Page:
Luckily, there was no sign of the man who had been chasing him, and after casting a glance over his shoulder to be sure no one was coming upstairs to investigate the noises he’d made, Martus slipped back out the window. He grunted as he landed on some boxes to the left of the barrels he’d used to climb up and rubbed his back as he got to his feet. It would stop hurting soon, and he’d had far worse injuries. Besides, he had work to do.

After catching his breath from the fall, Martus took a second to check his pocket and make sure he still had the medallion he had retrieved from the thief. The old woman he was working for, Lady Geraldine, was attached to it, more than Martus could understand. It didn’t look like anything special to him. It had been stolen from her, though, and the important thing was that she was willing to pay good money for someone to get it back. Luckily Martus had very deft hands and very fast legs. Besides, old ladies liked him for some reason.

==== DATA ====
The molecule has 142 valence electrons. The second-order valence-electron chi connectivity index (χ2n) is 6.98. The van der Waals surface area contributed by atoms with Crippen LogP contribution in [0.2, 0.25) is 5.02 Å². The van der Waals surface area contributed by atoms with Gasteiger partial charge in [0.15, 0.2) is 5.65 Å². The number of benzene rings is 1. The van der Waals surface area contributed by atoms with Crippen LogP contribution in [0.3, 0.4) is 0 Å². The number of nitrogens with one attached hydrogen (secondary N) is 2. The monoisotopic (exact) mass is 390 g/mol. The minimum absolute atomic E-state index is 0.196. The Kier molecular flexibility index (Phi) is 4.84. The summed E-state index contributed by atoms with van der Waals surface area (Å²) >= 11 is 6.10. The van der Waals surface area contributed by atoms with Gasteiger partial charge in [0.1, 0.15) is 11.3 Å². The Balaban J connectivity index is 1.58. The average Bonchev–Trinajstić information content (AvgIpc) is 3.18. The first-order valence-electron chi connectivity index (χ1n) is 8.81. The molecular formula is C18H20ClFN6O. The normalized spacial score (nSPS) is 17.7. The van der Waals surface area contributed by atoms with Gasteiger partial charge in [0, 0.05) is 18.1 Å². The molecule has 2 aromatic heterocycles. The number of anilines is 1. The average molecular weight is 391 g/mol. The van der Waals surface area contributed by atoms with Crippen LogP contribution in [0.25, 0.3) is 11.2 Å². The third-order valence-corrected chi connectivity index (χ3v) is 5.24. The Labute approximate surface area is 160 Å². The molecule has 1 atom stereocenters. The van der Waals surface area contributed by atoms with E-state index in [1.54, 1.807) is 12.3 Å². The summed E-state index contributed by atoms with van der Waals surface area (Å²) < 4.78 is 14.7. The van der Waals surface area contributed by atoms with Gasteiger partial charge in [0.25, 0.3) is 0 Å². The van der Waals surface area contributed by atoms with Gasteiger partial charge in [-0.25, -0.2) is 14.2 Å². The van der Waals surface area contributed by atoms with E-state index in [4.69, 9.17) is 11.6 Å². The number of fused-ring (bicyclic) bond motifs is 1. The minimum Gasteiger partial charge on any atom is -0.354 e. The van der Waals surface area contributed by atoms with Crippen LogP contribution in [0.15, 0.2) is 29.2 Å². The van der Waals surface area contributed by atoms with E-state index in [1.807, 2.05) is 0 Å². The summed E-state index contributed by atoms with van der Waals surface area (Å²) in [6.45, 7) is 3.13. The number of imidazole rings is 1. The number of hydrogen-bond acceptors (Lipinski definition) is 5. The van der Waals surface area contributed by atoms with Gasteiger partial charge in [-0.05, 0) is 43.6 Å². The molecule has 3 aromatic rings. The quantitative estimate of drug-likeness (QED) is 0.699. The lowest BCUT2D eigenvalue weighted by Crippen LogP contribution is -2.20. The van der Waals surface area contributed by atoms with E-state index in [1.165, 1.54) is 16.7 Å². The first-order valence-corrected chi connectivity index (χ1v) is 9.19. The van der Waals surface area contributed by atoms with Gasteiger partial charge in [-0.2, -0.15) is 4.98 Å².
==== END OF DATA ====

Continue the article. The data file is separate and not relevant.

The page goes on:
The trip to Lady Geraldine’s house was fairly short, but Martus took a few turns and doubled back. He wanted to be sure the man wasn’t still following him. Disappearing into crowds and not going where he was expected to be, at least not directly, could help out with that. Just because Martus hadn’t been able to spot anyone following him didn’t mean no one was. The big, clumsy man who had been behind him wasn’t exactly a master spy, but still, it was always wise to be careful.

Even once he got to his employer’s house, Martus waited outside the door for a few moments to make sure no one was going to spring out and attack him. It would be unfortunate if that did happen, but he could probably escape again. The old woman could be in some danger.

After a few moments where there was no sign of anyone suspicious, Martus let out a sigh of relief and knocked on Lady Geraldine’s door, leaning against the wall while he waited for her. It wasn’t actually her who answered, but rather her butler, Lyann.

“Lyann, my good friend!” Martus grinned, while Lyann scowled down at him. “I have something for the lady of the house, if you’d please let me past.”